ELIA CMIRAL (2007)

October 20, 2010 | By

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Although Elia Cmiral continues to score a diverse mix of films – his recent work include Bluebeard for director Kevin Connor, and While the Children Sleep for Russell Mulcahy – the composer has been very busy writing distinctive, chilling music for several horror films.

Alongside career highpoints such as Wrong Turn and Stigmata, Cmiral adds two new potent fusions of orchestral and hard rock sounds for a pair of shockers picked up and distributed as part of the After Dark Horrorfest series, which tours theatrically before making its way onto home video.

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Mark R. Hasan: Dario Piana (The Deaths of Ian Stone) comes from a very different background compared to Mark Young (Tooth & Nail), and with Dario’s film, I wonder if you find there’s specific stylistic preferences towards a score when you’re working with a European director.

Elia Cmiral: Since I’m European myself, I found it very easy to work with Dario…We have very similar historic backgrounds – he’s Italian and I’m Czech – and music is so well connected in Europe. Dario is also himself a musician (he played rock guitar), so he was very easy [to work with]… He was very supportive as well as Brian Gilbert, the producer with whom I work on Wrong Turn.

MRH: And I guess in the case of Tooth & Nail, Mark Young was a much younger director, because this is his third film.

EC: He did a couple of movies in North Carolina , but this was his first big movie. I had to show him how I work… but he was very supportive, very enthusiastic, and extremely well prepared. I think he was one of the few directors who came with pages and pages of verbal descriptions of the score. He already had a structure of the score – what kind of themes, what kind of music he expects for certain groups of themes – and my job was to fill all these requests with notes.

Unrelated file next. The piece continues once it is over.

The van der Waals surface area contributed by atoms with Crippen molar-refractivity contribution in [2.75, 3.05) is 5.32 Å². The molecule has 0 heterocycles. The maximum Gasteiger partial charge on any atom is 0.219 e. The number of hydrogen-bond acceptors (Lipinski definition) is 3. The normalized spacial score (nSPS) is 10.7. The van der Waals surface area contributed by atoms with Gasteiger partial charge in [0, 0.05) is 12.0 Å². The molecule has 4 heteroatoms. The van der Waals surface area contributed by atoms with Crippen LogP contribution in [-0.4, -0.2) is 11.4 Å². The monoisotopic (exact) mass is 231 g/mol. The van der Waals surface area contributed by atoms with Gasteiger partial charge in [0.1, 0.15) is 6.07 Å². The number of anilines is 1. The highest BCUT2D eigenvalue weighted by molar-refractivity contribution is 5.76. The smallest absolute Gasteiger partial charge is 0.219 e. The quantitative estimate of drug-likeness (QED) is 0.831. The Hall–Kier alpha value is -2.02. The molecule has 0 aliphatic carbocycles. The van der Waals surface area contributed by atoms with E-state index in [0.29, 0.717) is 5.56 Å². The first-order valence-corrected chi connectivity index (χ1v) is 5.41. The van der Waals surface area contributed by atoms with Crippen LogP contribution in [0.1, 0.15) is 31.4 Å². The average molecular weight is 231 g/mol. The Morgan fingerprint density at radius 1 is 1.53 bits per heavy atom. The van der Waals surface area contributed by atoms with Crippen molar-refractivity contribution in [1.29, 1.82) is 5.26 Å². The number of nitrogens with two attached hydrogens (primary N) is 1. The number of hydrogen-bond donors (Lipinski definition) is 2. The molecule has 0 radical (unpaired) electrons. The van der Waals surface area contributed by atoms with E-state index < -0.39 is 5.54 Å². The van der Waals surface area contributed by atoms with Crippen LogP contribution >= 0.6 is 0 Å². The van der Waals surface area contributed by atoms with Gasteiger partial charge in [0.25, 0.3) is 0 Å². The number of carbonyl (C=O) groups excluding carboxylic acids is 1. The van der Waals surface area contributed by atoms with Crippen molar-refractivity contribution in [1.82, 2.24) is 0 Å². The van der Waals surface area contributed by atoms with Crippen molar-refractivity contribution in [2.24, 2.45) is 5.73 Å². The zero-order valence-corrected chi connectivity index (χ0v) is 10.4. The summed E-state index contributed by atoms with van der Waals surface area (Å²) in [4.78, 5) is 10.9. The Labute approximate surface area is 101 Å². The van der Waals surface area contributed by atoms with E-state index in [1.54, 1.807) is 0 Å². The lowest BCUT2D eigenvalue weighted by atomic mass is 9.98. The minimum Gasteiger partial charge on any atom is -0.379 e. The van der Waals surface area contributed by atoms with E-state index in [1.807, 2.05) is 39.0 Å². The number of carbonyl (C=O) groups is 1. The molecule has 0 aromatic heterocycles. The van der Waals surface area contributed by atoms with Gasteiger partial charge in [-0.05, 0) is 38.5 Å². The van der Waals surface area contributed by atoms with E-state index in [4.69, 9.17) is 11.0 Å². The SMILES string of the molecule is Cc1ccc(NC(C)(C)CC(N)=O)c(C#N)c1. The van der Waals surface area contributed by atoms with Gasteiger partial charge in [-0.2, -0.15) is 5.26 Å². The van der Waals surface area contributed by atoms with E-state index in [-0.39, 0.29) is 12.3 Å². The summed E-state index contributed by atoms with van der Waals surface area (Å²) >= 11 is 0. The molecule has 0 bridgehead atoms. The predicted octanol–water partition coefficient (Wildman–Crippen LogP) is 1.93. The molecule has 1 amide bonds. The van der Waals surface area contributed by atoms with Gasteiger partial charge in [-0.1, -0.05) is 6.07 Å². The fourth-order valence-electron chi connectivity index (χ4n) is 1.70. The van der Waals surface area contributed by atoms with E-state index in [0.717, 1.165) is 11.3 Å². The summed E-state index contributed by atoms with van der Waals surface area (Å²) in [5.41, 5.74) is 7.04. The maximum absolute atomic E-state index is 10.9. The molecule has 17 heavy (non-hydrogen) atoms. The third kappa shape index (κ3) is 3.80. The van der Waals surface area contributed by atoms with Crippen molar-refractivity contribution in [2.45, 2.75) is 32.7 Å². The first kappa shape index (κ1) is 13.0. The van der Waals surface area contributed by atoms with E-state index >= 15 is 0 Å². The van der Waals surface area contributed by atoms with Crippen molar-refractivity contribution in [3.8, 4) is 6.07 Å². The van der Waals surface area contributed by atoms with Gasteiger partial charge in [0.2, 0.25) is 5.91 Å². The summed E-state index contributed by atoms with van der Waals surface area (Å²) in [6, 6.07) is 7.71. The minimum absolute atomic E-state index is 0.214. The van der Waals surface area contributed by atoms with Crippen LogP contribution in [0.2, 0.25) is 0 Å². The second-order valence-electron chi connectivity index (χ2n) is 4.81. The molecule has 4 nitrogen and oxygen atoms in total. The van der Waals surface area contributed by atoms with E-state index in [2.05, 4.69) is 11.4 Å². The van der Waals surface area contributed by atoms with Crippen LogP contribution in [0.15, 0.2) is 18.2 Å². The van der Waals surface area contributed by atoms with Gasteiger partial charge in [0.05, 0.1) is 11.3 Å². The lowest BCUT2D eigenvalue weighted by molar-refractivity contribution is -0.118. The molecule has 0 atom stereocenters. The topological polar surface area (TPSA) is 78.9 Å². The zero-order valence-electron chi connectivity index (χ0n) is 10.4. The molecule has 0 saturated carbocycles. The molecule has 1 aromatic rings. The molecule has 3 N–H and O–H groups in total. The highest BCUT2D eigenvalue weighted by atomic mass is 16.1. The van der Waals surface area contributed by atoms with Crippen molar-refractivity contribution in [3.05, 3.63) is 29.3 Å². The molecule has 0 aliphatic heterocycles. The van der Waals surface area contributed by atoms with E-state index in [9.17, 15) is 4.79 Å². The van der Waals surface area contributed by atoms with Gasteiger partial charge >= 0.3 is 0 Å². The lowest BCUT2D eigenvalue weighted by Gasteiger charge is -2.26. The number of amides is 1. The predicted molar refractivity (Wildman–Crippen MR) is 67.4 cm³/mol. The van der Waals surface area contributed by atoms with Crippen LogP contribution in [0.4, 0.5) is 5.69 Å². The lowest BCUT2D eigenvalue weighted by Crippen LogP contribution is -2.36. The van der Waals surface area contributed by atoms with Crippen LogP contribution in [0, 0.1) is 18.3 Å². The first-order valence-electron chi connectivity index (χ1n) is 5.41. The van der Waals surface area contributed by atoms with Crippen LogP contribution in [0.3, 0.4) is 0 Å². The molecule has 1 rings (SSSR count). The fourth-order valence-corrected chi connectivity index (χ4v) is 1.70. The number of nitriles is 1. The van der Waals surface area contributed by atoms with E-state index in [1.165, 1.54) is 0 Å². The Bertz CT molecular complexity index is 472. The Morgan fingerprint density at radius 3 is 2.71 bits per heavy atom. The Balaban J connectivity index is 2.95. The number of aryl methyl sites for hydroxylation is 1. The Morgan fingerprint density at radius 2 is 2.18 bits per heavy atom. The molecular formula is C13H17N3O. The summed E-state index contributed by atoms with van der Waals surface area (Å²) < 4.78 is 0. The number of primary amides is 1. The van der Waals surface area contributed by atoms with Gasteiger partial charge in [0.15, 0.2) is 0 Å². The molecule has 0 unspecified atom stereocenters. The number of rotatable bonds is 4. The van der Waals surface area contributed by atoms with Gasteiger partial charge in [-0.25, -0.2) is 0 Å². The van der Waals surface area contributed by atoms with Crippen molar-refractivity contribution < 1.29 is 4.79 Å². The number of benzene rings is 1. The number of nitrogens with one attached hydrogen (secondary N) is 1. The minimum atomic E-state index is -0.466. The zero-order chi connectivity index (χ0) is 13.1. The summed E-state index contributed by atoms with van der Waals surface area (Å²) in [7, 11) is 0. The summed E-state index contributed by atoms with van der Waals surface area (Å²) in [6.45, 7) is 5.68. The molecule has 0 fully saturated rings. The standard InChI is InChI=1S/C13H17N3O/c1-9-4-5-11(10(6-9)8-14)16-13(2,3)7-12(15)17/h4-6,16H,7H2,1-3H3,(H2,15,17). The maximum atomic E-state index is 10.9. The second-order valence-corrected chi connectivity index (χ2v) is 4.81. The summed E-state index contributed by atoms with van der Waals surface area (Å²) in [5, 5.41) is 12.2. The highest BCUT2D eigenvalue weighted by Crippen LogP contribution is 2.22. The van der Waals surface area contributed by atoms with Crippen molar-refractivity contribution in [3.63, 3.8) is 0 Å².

MRH: That’s unusual for a new director, but I guess because of technology you have directors that have done their own scores for their early films, whether it’s a feature length or short film, and I guess the technology’s makes it easier for them to simply draw from sound samples and compile the score, but when it comes to dealing with an established composer, it’s a very different relationship, not just because you’re dealing with another person, but with someone from a totally different and specialized professional background.

EC: What’s interesting with both directors – Dario and Mark – is they didn’t use any temp track. There was no music at all. You just mentioned that nowadays directors can manipulate sound, they can go to different libraries, and they can relatively successfully score the movie themselves, but a written score tailored directly for a movie is a different thing, and neither of these movies had temp tracks to show me where to go

MRH: I guess that must have been refreshing for you… There were no music references. It was basically a discussion of ideas and concepts, and then you were allowed to go and create your own work.

EC: Right.

MRH: I guess what temp tracks allow directors to do is, if they’re unable to articulate specific emotions, even in a musical way, they can say ‘Here’s a piece of music I like,’ and I guess that allows you to ask ‘Okay. What qualities of this cue appeal to you,’ which, for example, helps you understand whether a director likes strings, or long melodies, etc.